Despite a battle to defend himself against doping claims and turning 39 years old this year, Lance Armstrong will continue to race in 2011. He announced today that he will participate in the Tour Down Under from January 16 to 23 in Adelaide, Australia.

“I’m excited to be competing in my last professional ride outside the US at the Tour Down Under,” said Armstrong. “I’m sure I will enjoy it as much as I have the first two times.”

Armstrong competed in the last two editions. In 2009, he marked his comeback from a three-year retirement and this year, he launched his new RadioShack team in Adelaide.

Friend and South Australia’s state premier, Mike Rann, welcome his return.

“This is an amazing opportunity for cycling fans across the globe to head to Adelaide and be part of history as Lance competes in his farewell ride as a professional on international soil,” Rann said.

“Lance is a true hero of the sport and we are delighted he has chosen to compete again in South Australia and make his international farewell here.”

Armstrong’s last professional race was the Tour de France in July. Despite winning seven times and finishing third last year, he finished 23rd this year and left the race on a sour note. For the final stage to Paris, he and his RadioShack team disobeyed rules by wearing different jerseys, which delayed the start of the stage while organisers forced them to change.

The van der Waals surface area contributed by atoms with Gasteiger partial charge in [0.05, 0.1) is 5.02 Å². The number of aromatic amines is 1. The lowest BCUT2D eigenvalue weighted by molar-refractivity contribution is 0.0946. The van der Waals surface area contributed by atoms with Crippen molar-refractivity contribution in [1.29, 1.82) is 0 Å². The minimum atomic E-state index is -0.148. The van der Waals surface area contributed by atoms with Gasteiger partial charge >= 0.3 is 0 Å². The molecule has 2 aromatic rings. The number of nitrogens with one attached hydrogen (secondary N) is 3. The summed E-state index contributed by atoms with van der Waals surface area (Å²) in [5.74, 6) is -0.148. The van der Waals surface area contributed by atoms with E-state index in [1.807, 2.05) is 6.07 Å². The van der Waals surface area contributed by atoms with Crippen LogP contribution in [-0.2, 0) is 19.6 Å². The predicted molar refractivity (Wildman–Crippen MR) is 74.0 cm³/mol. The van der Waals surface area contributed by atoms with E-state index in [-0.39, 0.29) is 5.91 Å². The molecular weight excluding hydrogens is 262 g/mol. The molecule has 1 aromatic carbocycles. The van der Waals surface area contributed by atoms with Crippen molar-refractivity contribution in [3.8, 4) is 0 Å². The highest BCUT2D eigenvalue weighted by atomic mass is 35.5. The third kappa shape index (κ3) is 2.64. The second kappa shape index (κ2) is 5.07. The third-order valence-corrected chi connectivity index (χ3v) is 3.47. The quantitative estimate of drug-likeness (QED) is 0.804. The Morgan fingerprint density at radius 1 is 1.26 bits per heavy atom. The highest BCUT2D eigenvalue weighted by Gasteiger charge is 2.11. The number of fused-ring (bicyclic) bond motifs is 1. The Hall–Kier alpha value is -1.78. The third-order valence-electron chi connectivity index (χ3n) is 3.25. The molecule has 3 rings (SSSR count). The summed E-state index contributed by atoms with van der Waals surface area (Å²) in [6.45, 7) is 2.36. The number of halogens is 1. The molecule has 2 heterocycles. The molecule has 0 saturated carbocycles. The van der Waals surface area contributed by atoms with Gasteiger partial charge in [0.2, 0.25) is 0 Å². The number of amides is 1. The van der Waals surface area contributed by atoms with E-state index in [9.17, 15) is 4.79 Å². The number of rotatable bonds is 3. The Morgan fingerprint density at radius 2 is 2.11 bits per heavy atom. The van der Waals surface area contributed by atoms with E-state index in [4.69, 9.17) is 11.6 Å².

In the US, he has other problems. His RadioShack team faces a difficult search to find a replacement sponsor and he is at the centre of a federal investigation. Former US Postal team-mate Floyd Landis alleged Armstrong doped and used sponsorship money to fund doping during his seven-year reign as Tour champion. The two raced together from 2002 through 2004.

In Los Angeles, a grand jury is reviewing evidence supplied by Landis and several of Armstrong’s associates. Investigator Jeff Novitzky has subpoenaed Armstrong’s former team-mates – including Tyler Hamilton and Frankie Andreu – and three-time Tour de France winner, Greg LeMond. He has also requested documents from Armstrong’s long-time sponsors, Nike and Trek.

Armstrong has repeatedly denied doping charges throughout his career. He continues to raise awareness for his Livestrong cancer foundation, which he started in 1997.

“I will never forget the reception we received in Adelaide when we kicked off the Livestrong global campaign [last year],” he said. “I look forward to racing and also checking in on the progress in South Australia.”